One article, written for a popular Sunday newspaper supplement, examines four watercolors, formerly in the custody of the US Army Office of the Chief of Military History, which stated the paintings are "conservatively estimated to be worth at least one million dollars."(5) This is doubtful at best and pure fantasy at worst. It certainly has no basis in auction prices -- then or now. The prices the NSDAP paid (when they paid) in the 1930s were remarkably close to current values -- or retail prices -- even before adjusting for inflation. The primary value of that magazine article is that there are several photographs of the paintings, which are helpful for comparison purposes. The four watercolors shown in the article would realistically bring around 100 thousand dollars for the lot. Perhaps between 25 and 50 thousand dollars each, at auction, depending on the vagaries and whimsy of the bidders.
Perhaps the best piece the US Army owned was the original of the print shown in the 1935 Adolf Hitler printed by Göring's cigarette company, Cigaretten-Bilderdienst Hamburg-Bahrenfeld.It is pictured on page 71 of that book.(6) This painting is reported as one of the original works Hitler submitted to the Vienna Academy of Art as a part of his entrance examination.
According to records in the former Central Archives of the NSDAP, Federal Archives, Koblenz, NS 26/32, in May of 1938, one watercolor (Grosses Standesamt) realized 6,000 marks ($1,500 US in 1938 dollars) and another watercolor (Peterskirche) realized 8,000 marks ($2,000 US)(7)
In 1942, the Ministry of the Interior declared Hitler's art as 'works of art of National importance.' They were thus subject to registration and could not be sold abroad without the express permission of the Minister of the Interior. One watercolor Altes Hofbraühaus, with a communication to this effect dated 16 February 1942, was offered for sale in 1970 for 30,000 marks (over $10,000 US dollars in 1970).(8)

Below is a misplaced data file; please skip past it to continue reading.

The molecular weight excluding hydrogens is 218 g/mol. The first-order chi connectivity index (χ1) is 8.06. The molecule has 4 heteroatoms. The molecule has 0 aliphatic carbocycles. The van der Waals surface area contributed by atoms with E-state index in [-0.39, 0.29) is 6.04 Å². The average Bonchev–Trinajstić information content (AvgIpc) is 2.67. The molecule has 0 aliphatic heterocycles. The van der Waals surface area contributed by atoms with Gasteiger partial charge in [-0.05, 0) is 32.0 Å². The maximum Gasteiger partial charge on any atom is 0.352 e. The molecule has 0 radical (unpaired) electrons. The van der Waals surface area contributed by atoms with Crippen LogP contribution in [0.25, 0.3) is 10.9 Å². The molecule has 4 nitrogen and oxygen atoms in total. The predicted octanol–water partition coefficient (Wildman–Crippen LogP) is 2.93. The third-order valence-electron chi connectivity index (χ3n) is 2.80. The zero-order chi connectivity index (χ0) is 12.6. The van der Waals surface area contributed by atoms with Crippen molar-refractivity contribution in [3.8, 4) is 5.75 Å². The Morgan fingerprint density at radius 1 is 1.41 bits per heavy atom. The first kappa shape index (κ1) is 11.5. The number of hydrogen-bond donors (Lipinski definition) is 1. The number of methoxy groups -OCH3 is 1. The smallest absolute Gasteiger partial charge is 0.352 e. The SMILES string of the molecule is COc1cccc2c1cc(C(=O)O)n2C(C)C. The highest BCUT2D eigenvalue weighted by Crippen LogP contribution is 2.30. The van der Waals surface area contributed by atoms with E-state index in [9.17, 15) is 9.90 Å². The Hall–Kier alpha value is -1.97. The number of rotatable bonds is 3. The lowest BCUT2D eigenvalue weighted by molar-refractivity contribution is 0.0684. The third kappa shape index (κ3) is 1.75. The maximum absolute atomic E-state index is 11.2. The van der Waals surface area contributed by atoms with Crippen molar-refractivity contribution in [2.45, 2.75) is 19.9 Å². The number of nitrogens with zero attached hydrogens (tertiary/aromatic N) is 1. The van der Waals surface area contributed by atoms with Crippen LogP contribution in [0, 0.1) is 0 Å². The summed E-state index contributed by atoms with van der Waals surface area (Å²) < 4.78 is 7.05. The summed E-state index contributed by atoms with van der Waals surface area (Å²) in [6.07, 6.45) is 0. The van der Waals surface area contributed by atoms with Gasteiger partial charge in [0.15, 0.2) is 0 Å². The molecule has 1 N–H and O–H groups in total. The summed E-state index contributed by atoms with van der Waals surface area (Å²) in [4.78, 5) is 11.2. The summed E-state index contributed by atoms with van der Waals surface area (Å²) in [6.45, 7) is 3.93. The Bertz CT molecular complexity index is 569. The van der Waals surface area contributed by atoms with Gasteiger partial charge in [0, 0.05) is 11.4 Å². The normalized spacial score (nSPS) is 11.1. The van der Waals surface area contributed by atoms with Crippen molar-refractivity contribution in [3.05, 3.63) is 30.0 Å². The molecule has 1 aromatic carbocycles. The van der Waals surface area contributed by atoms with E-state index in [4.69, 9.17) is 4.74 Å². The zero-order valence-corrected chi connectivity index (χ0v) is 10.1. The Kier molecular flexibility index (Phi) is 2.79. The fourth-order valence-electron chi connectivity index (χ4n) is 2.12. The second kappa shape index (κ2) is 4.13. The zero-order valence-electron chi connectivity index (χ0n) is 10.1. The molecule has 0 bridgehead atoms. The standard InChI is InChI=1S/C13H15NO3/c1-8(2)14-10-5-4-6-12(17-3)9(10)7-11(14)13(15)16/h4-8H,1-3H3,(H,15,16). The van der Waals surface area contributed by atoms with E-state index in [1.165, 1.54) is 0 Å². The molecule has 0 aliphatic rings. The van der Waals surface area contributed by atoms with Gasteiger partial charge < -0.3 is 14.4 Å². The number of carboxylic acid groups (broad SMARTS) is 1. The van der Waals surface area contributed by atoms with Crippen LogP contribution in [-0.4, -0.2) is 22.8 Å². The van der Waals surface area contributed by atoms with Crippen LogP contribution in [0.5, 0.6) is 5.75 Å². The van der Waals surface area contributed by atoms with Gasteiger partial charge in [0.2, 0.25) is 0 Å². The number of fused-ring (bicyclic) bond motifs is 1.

A realized auction price of $36,000.00 for a typical medium-sized (9-½ inch by 12-½ inch) Hitler aquarelle was reported on January 2nd 1988 in the Reading (PA) Eagle.(9)
A 1959 letter written by James Birchfield of The Evening Star-The Sunday Star (Washington, DC) states "... a few years ago a National magazine had a piece on Hitler's art, and declared that a Hitler painting might bring as much as $20,000 on the open market." (10)
The New Haven (CT) Register of December 3rd 1987 reported a sale of a 1911 Hitler watercolor landscape for a realized price of $8,300.00 at auction.(11)
One large collection of Hitler paintings, most with Peter Jahn authentications, is currently being offered for sale in Michigan. Approximately 18 paintings are represented in that collection with an average asking price in excess of $50,000 each. Several of these pieces have been already sold for undisclosed amounts.
The most realistic values are those seen on works of his that are original, authentic and offered for public sale. Watercolors of the Vienna era typically run from 5 to 9 thousand dollars for postal sizes, to 50,000 or more for the larger pieces, depending on content, signature, postmark (if mailed), size, authentication, and presentation.
The contention Hitler only painted 300 paintings in his lifetime is also completely inaccurate. By Hitler's own accounting, he painted between one and three watercolors a day during his Vienna years. If one assumes he painted only one painting a day, and only three days a week, then the minimum number he would have painted would be six hundred, which is remarkably close to Hitler's own recollection of "over a thousand."(12)
Another story asserts Hitler ordered Martin Bormann, his personal secretary, to destroy his paintings. Hitler was convinced to the end that he would be able to escape Berlin in time to get to Obersalzberg. Bormann was with him the whole time, so there was neither opportunity nor motive to destroy what Hitler spent money, time, effort and energy to reacquire, catalog and archive in the Braune Haus and at Obersalzberg. It's conceivable the assertion he ordered his paintings to be destroyed was a ploy to create an artificially high market value for his work.